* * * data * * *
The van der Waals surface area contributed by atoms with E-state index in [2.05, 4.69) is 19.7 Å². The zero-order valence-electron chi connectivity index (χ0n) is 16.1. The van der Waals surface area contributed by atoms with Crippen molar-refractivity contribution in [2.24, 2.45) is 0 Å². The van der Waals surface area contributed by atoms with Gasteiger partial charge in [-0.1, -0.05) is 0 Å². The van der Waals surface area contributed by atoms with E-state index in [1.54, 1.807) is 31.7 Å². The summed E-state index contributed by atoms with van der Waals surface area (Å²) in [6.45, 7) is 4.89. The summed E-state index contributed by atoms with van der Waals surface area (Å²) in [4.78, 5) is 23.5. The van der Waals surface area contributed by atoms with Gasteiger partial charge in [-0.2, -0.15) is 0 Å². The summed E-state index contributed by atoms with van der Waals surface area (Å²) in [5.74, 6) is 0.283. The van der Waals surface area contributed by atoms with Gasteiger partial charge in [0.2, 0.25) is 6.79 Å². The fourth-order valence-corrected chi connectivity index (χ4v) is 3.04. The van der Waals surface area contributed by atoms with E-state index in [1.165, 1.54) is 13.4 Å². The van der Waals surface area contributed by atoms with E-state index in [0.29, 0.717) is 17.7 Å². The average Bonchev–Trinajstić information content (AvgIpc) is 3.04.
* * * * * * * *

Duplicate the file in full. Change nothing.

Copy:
The van der Waals surface area contributed by atoms with E-state index in [2.05, 4.69) is 19.7 Å². The zero-order valence-electron chi connectivity index (χ0n) is 16.1. The van der Waals surface area contributed by atoms with Crippen molar-refractivity contribution in [2.24, 2.45) is 0 Å². The van der Waals surface area contributed by atoms with Gasteiger partial charge in [-0.1, -0.05) is 0 Å². The van der Waals surface area contributed by atoms with E-state index in [1.54, 1.807) is 31.7 Å². The summed E-state index contributed by atoms with van der Waals surface area (Å²) in [6.45, 7) is 4.89. The summed E-state index contributed by atoms with van der Waals surface area (Å²) in [4.78, 5) is 23.5. The van der Waals surface area contributed by atoms with Gasteiger partial charge in [-0.2, -0.15) is 0 Å². The summed E-state index contributed by atoms with van der Waals surface area (Å²) in [5.74, 6) is 0.283. The van der Waals surface area contributed by atoms with Gasteiger partial charge in [0.2, 0.25) is 6.79 Å². The fourth-order valence-corrected chi connectivity index (χ4v) is 3.04. The van der Waals surface area contributed by atoms with E-state index in [1.165, 1.54) is 13.4 Å². The van der Waals surface area contributed by atoms with E-state index in [0.29, 0.717) is 17.7 Å². The average Bonchev–Trinajstić information content (AvgIpc) is 3.04.